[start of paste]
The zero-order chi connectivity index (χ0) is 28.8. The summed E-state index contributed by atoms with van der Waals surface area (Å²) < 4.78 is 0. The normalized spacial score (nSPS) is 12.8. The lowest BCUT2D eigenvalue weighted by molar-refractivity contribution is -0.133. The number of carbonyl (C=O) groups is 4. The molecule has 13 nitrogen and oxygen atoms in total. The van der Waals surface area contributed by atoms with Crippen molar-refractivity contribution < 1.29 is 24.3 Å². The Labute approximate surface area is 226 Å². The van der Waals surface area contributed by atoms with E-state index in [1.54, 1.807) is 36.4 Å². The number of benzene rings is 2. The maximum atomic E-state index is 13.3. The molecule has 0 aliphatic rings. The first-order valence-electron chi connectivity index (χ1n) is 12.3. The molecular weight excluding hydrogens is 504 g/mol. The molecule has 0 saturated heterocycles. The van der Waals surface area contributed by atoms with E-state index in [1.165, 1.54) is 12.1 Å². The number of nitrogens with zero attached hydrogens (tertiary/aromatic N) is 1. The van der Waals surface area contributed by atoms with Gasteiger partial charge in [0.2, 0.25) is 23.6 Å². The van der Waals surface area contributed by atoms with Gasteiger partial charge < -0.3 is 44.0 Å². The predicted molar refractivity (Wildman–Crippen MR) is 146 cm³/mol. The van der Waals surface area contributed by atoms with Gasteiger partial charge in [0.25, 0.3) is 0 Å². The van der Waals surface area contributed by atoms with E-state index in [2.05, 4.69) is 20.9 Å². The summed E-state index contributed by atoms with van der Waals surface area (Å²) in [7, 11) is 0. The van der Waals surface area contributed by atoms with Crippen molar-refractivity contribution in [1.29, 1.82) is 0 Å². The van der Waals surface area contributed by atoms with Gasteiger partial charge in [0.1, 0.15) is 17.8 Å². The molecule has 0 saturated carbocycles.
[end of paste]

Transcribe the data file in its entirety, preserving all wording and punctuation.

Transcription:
The zero-order chi connectivity index (χ0) is 28.8. The summed E-state index contributed by atoms with van der Waals surface area (Å²) < 4.78 is 0. The normalized spacial score (nSPS) is 12.8. The lowest BCUT2D eigenvalue weighted by molar-refractivity contribution is -0.133. The number of carbonyl (C=O) groups is 4. The molecule has 13 nitrogen and oxygen atoms in total. The van der Waals surface area contributed by atoms with Crippen molar-refractivity contribution < 1.29 is 24.3 Å². The Labute approximate surface area is 226 Å². The van der Waals surface area contributed by atoms with E-state index in [1.54, 1.807) is 36.4 Å². The number of benzene rings is 2. The maximum atomic E-state index is 13.3. The molecule has 0 aliphatic rings. The first-order valence-electron chi connectivity index (χ1n) is 12.3. The molecular weight excluding hydrogens is 504 g/mol. The molecule has 0 saturated heterocycles. The van der Waals surface area contributed by atoms with E-state index in [1.165, 1.54) is 12.1 Å². The number of nitrogens with zero attached hydrogens (tertiary/aromatic N) is 1. The van der Waals surface area contributed by atoms with Gasteiger partial charge in [0.2, 0.25) is 23.6 Å². The van der Waals surface area contributed by atoms with Gasteiger partial charge < -0.3 is 44.0 Å². The predicted molar refractivity (Wildman–Crippen MR) is 146 cm³/mol. The van der Waals surface area contributed by atoms with Gasteiger partial charge in [0.25, 0.3) is 0 Å². The van der Waals surface area contributed by atoms with E-state index in [2.05, 4.69) is 20.9 Å². The summed E-state index contributed by atoms with van der Waals surface area (Å²) in [7, 11) is 0. The van der Waals surface area contributed by atoms with Crippen molar-refractivity contribution in [1.29, 1.82) is 0 Å². The van der Waals surface area contributed by atoms with Gasteiger partial charge in [0.1, 0.15) is 17.8 Å². The molecule has 0 saturated carbocycles.